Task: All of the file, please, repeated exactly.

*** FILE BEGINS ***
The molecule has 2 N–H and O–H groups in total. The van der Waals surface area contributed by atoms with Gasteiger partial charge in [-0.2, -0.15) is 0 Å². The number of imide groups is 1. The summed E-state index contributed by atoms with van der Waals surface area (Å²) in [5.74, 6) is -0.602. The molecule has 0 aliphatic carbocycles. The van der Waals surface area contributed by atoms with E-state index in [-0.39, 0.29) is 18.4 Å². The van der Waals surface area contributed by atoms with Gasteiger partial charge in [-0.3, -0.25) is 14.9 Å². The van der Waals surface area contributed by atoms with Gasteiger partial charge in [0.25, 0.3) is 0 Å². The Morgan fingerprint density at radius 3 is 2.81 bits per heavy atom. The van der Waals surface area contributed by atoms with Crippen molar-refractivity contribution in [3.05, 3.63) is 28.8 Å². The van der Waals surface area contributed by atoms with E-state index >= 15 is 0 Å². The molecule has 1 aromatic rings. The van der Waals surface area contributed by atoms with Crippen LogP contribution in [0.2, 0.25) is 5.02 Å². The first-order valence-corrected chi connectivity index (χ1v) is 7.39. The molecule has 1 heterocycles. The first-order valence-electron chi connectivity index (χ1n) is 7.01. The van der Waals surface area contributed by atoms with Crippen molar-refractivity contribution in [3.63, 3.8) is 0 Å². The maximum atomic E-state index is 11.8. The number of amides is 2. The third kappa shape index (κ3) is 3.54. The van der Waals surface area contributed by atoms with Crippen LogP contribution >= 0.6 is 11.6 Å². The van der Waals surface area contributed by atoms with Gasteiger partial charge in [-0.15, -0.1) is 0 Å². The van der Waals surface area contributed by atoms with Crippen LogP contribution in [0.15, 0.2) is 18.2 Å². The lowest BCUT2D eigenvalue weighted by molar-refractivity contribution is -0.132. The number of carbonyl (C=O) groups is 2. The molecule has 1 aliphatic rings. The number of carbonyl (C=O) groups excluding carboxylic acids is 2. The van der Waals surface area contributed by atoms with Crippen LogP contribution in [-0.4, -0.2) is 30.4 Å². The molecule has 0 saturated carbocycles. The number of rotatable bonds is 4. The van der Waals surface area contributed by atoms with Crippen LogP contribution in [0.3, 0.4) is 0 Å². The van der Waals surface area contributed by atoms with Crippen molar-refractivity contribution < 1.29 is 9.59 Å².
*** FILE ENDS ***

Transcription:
The molecule has 2 N–H and O–H groups in total. The van der Waals surface area contributed by atoms with Gasteiger partial charge in [-0.2, -0.15) is 0 Å². The number of imide groups is 1. The summed E-state index contributed by atoms with van der Waals surface area (Å²) in [5.74, 6) is -0.602. The molecule has 0 aliphatic carbocycles. The van der Waals surface area contributed by atoms with E-state index in [-0.39, 0.29) is 18.4 Å². The van der Waals surface area contributed by atoms with Gasteiger partial charge in [-0.3, -0.25) is 14.9 Å². The van der Waals surface area contributed by atoms with Gasteiger partial charge in [0.25, 0.3) is 0 Å². The Morgan fingerprint density at radius 3 is 2.81 bits per heavy atom. The van der Waals surface area contributed by atoms with Crippen molar-refractivity contribution in [3.05, 3.63) is 28.8 Å². The van der Waals surface area contributed by atoms with E-state index >= 15 is 0 Å². The molecule has 1 aromatic rings. The van der Waals surface area contributed by atoms with Crippen LogP contribution in [0.2, 0.25) is 5.02 Å². The first-order valence-corrected chi connectivity index (χ1v) is 7.39. The molecule has 1 heterocycles. The first-order valence-electron chi connectivity index (χ1n) is 7.01. The van der Waals surface area contributed by atoms with Crippen molar-refractivity contribution in [3.63, 3.8) is 0 Å². The maximum atomic E-state index is 11.8. The number of amides is 2. The third kappa shape index (κ3) is 3.54. The van der Waals surface area contributed by atoms with Crippen LogP contribution >= 0.6 is 11.6 Å². The van der Waals surface area contributed by atoms with Gasteiger partial charge in [-0.15, -0.1) is 0 Å². The van der Waals surface area contributed by atoms with Crippen LogP contribution in [0.15, 0.2) is 18.2 Å². The lowest BCUT2D eigenvalue weighted by molar-refractivity contribution is -0.132. The number of carbonyl (C=O) groups is 2. The molecule has 1 aliphatic rings. The number of carbonyl (C=O) groups excluding carboxylic acids is 2. The van der Waals surface area contributed by atoms with Crippen LogP contribution in [-0.4, -0.2) is 30.4 Å². The molecule has 0 saturated carbocycles. The number of rotatable bonds is 4. The van der Waals surface area contributed by atoms with Crippen LogP contribution in [0.3, 0.4) is 0 Å². The van der Waals surface area contributed by atoms with Crippen molar-refractivity contribution < 1.29 is 9.59 Å².